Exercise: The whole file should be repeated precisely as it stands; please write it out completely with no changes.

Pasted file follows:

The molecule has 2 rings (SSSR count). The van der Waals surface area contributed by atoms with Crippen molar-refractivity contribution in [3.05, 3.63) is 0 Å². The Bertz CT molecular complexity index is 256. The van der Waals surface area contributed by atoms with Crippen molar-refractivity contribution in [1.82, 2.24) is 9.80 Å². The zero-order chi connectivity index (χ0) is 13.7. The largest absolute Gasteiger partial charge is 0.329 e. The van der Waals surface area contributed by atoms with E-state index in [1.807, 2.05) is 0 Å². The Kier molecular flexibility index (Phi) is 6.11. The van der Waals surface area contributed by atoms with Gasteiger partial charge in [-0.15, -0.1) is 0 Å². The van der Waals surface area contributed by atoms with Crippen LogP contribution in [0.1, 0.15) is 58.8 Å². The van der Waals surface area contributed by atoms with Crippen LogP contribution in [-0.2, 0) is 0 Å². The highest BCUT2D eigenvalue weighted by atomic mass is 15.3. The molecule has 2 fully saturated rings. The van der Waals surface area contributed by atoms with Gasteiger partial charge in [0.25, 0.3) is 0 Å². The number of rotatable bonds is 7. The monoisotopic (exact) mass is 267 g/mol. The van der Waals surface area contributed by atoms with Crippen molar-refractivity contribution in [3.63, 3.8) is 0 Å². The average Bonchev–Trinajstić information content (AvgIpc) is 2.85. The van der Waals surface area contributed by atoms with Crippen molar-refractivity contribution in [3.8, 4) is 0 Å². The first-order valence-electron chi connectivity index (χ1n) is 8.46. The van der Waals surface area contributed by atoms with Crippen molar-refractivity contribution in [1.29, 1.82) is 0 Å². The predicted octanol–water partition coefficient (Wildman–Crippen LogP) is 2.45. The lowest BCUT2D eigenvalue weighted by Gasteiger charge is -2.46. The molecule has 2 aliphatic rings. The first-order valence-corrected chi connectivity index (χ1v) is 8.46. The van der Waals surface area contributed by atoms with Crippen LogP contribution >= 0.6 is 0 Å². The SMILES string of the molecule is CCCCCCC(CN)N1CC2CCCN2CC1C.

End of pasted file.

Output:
The molecule has 2 rings (SSSR count). The van der Waals surface area contributed by atoms with Crippen molar-refractivity contribution in [3.05, 3.63) is 0 Å². The Bertz CT molecular complexity index is 256. The van der Waals surface area contributed by atoms with Crippen molar-refractivity contribution in [1.82, 2.24) is 9.80 Å². The zero-order chi connectivity index (χ0) is 13.7. The largest absolute Gasteiger partial charge is 0.329 e. The van der Waals surface area contributed by atoms with E-state index in [1.807, 2.05) is 0 Å². The Kier molecular flexibility index (Phi) is 6.11. The van der Waals surface area contributed by atoms with Gasteiger partial charge in [-0.15, -0.1) is 0 Å². The van der Waals surface area contributed by atoms with Crippen LogP contribution in [0.1, 0.15) is 58.8 Å². The van der Waals surface area contributed by atoms with Crippen LogP contribution in [-0.2, 0) is 0 Å². The highest BCUT2D eigenvalue weighted by atomic mass is 15.3. The molecule has 2 fully saturated rings. The van der Waals surface area contributed by atoms with Gasteiger partial charge in [0.25, 0.3) is 0 Å². The number of rotatable bonds is 7. The monoisotopic (exact) mass is 267 g/mol. The van der Waals surface area contributed by atoms with Crippen molar-refractivity contribution in [3.63, 3.8) is 0 Å². The average Bonchev–Trinajstić information content (AvgIpc) is 2.85. The van der Waals surface area contributed by atoms with Crippen molar-refractivity contribution in [3.8, 4) is 0 Å². The first-order valence-electron chi connectivity index (χ1n) is 8.46. The van der Waals surface area contributed by atoms with Crippen molar-refractivity contribution in [1.29, 1.82) is 0 Å². The predicted octanol–water partition coefficient (Wildman–Crippen LogP) is 2.45. The lowest BCUT2D eigenvalue weighted by Gasteiger charge is -2.46. The molecule has 2 aliphatic rings. The first-order valence-corrected chi connectivity index (χ1v) is 8.46. The van der Waals surface area contributed by atoms with Crippen LogP contribution >= 0.6 is 0 Å². The SMILES string of the molecule is CCCCCCC(CN)N1CC2CCCN2CC1C.